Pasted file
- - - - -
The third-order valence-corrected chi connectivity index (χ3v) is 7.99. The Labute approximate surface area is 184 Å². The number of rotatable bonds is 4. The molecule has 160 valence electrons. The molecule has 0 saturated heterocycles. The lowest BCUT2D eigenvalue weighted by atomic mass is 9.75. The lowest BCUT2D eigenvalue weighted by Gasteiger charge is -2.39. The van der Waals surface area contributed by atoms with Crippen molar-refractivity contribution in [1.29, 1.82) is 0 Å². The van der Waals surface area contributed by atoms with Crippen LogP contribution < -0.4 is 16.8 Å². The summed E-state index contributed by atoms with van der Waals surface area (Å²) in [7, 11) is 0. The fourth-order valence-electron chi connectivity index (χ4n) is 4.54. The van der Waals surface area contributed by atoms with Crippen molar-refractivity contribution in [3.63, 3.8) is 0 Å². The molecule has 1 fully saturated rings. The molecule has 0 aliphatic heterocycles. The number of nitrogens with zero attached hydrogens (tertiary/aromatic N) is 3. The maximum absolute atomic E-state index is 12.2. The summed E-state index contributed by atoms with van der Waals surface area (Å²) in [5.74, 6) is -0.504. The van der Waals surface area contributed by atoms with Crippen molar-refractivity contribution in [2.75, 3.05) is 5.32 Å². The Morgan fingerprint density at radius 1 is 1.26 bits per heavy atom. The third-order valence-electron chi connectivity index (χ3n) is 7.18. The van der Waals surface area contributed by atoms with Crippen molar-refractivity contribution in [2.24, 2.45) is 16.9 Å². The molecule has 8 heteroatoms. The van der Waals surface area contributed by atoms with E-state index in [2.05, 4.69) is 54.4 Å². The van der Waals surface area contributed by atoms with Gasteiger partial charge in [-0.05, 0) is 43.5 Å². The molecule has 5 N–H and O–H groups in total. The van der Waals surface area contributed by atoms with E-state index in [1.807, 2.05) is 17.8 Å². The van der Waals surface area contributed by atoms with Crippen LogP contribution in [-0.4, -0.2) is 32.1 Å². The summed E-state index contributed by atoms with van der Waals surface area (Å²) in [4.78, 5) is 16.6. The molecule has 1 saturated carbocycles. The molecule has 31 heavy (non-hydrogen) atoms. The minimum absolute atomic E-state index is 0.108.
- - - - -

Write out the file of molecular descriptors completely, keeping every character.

The third-order valence-corrected chi connectivity index (χ3v) is 7.99. The Labute approximate surface area is 184 Å². The number of rotatable bonds is 4. The molecule has 160 valence electrons. The molecule has 0 saturated heterocycles. The lowest BCUT2D eigenvalue weighted by atomic mass is 9.75. The lowest BCUT2D eigenvalue weighted by Gasteiger charge is -2.39. The van der Waals surface area contributed by atoms with Crippen molar-refractivity contribution in [1.29, 1.82) is 0 Å². The van der Waals surface area contributed by atoms with Crippen LogP contribution < -0.4 is 16.8 Å². The summed E-state index contributed by atoms with van der Waals surface area (Å²) in [7, 11) is 0. The fourth-order valence-electron chi connectivity index (χ4n) is 4.54. The van der Waals surface area contributed by atoms with Crippen molar-refractivity contribution in [3.63, 3.8) is 0 Å². The molecule has 1 fully saturated rings. The molecule has 0 aliphatic heterocycles. The number of nitrogens with zero attached hydrogens (tertiary/aromatic N) is 3. The maximum absolute atomic E-state index is 12.2. The summed E-state index contributed by atoms with van der Waals surface area (Å²) in [5.74, 6) is -0.504. The van der Waals surface area contributed by atoms with Crippen molar-refractivity contribution in [2.75, 3.05) is 5.32 Å². The Morgan fingerprint density at radius 1 is 1.26 bits per heavy atom. The third-order valence-electron chi connectivity index (χ3n) is 7.18. The van der Waals surface area contributed by atoms with Crippen molar-refractivity contribution in [2.24, 2.45) is 16.9 Å². The molecule has 8 heteroatoms. The van der Waals surface area contributed by atoms with E-state index in [2.05, 4.69) is 54.4 Å². The van der Waals surface area contributed by atoms with Gasteiger partial charge in [-0.05, 0) is 43.5 Å². The molecule has 5 N–H and O–H groups in total. The van der Waals surface area contributed by atoms with E-state index in [1.807, 2.05) is 17.8 Å². The van der Waals surface area contributed by atoms with Crippen LogP contribution in [-0.4, -0.2) is 32.1 Å². The summed E-state index contributed by atoms with van der Waals surface area (Å²) in [4.78, 5) is 16.6. The molecule has 1 saturated carbocycles. The molecule has 31 heavy (non-hydrogen) atoms. The minimum absolute atomic E-state index is 0.108.